The use of a powerful storyline is one of the elements that makes eLearning lessons effective. However, eLearning developers should also assess their narratives and check their authenticity. Using hyperbole is good but it should not becloud the meaning and context of the message. Too much hyperbole and metaphors could turn a narrative into a hoax. __________________________________________________________________________
Image source: urbanlegends.about.com
To stop the global proliferation of hoax stories, photos and web content, Witness.org and the Guardian Project have built InformaCam. According to a Businessweek.com article written by Bernhard Warner, InformaCam is “an app that collects and analyzes the metadata stored in digital photos and video. Users download the app to their phones, where it integrates with the cameras. Once installed, InformaCam can identify where and when a photo was taken and even the weather at the time.”
Although fake pictures, “Photoshopped” photos and hoax stories serve their purposes for entertainment and amusement, they also cause serious harm to other people and to society in general. Some governments fabricate digital evidences to arrest the so-called “enemies of the state”. Believable hoax stories - the supposed inspirational and heroic kinds - generate donations for its perpetrators. During typhoon Sandy, false tweets and manipulated photos posted in the Net generated more fear and panic.
We, eLearning developers and researchers, can learn some lessons from the core objective of InformaCam. The app is actually an assessment tool to identify hoaxes and fake content.
In our work as developers for narratives, storylines and scenario-builders, we should apply the same diligence to provide authenticity and accuracy in our stories. Simulation and interactive methodologies do not give us the license to produce hoaxes for the sake of marketability and audience impact.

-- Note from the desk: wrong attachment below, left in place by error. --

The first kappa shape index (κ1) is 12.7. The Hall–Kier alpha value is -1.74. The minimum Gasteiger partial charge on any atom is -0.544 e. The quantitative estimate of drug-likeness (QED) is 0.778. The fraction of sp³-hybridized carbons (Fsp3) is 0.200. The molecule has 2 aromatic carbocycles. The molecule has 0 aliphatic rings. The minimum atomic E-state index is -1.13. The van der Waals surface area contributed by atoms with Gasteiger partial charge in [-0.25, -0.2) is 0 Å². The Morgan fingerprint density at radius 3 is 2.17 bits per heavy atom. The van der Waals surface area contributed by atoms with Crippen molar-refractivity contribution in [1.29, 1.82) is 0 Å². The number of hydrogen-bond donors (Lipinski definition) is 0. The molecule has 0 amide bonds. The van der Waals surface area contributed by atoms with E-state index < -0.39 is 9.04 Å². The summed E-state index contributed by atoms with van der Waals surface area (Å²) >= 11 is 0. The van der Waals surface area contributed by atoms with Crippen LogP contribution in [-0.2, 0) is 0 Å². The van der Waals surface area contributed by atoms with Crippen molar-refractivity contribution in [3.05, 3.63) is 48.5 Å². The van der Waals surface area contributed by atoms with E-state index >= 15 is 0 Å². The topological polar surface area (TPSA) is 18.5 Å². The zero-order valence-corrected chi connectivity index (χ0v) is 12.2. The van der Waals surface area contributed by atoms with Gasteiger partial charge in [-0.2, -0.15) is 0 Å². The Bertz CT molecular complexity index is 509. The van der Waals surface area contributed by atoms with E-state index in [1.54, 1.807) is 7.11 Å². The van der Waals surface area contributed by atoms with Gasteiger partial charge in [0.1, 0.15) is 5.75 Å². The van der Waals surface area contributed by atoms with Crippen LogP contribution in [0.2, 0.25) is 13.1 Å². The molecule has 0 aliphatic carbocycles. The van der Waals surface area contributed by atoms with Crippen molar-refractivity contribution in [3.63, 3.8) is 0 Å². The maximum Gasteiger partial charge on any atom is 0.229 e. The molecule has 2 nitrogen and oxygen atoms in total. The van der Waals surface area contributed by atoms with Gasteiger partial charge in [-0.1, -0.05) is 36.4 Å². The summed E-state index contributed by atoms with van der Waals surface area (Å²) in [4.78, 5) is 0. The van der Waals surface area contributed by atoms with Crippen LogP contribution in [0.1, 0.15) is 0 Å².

In a paper written by Heather J. Richmond entitled “Learners' Lives: A Narrative Analysis”, he emphasizes the importance of authenticity in narrative research. According to Richmond, stories are “transformable” or “mutable”. This means that storytellers can manipulate narratives to pursue an agenda.
On Transformability: The Mutability of Stories, Richmond writes,
“ When examining the veracity of the learner's account, there is the possibility that learners tell you just what they think you want to hear. In order to reduce this, I tried to encourage the learners to re-listen to the taped interview with me after each interview was finished. In this way I hoped to verify the narrative. Narratives allow transformations to occur; and re-listening to the tape allowed the learner to make changes - rather than the researcher relying solely on her own interpretations. If a story was too fantastic, I did not use it as a case story.”As eLearning developers and story researchers, our task requires us to engage with people in order to listen to their narratives and stories. We use these stories in developing storylines, plots and sub-plots for our story modules.
There are two ways we source stories. One, from subject matter experts (SMES) and the other, from people on the job as well as targeted participants.
But what do we do when we face contradictions from these two sources?
In my previous blog, The Wrong Way Shows The Correct Way... Sometimes, I wrote:
“In contradictions, our brain responds, our brain keeps a built-in sanity check. It creates some sort of equilibrium between what is right and what is wrong. Most often, these senses are unconscious and come to us as gut feel. Experts say "we should trust our gut feel." This truth is based on that sanity check in our mind.”I discovered some points to ponder from Richmond’s “Learners' Lives: A Narrative Analysis”:
1. Learn the difference between “the events as lived and events as told”.
2. Avoid the “illusion of causality”, or putting undue and stereotyped explanations to events
3. Test the authenticity of the narratives
4. Always be aware of the context of the storyteller
We are in this profession to develop teaching methods for rapid eLearning by using stories and narratives. It is not our job to propagate hoaxes.
Read my related blog:
Use ERRORS in making technical eLearning engaging and embedding objectives in error discovery and resolution.
Richmond, J. H., Learners' Lives: A Narrative Analysis. The Qualitative Report, Volume 7. Number 3. September, 2002.
Ray Jimenez, PhD
"Helping Learners Learn Their Way"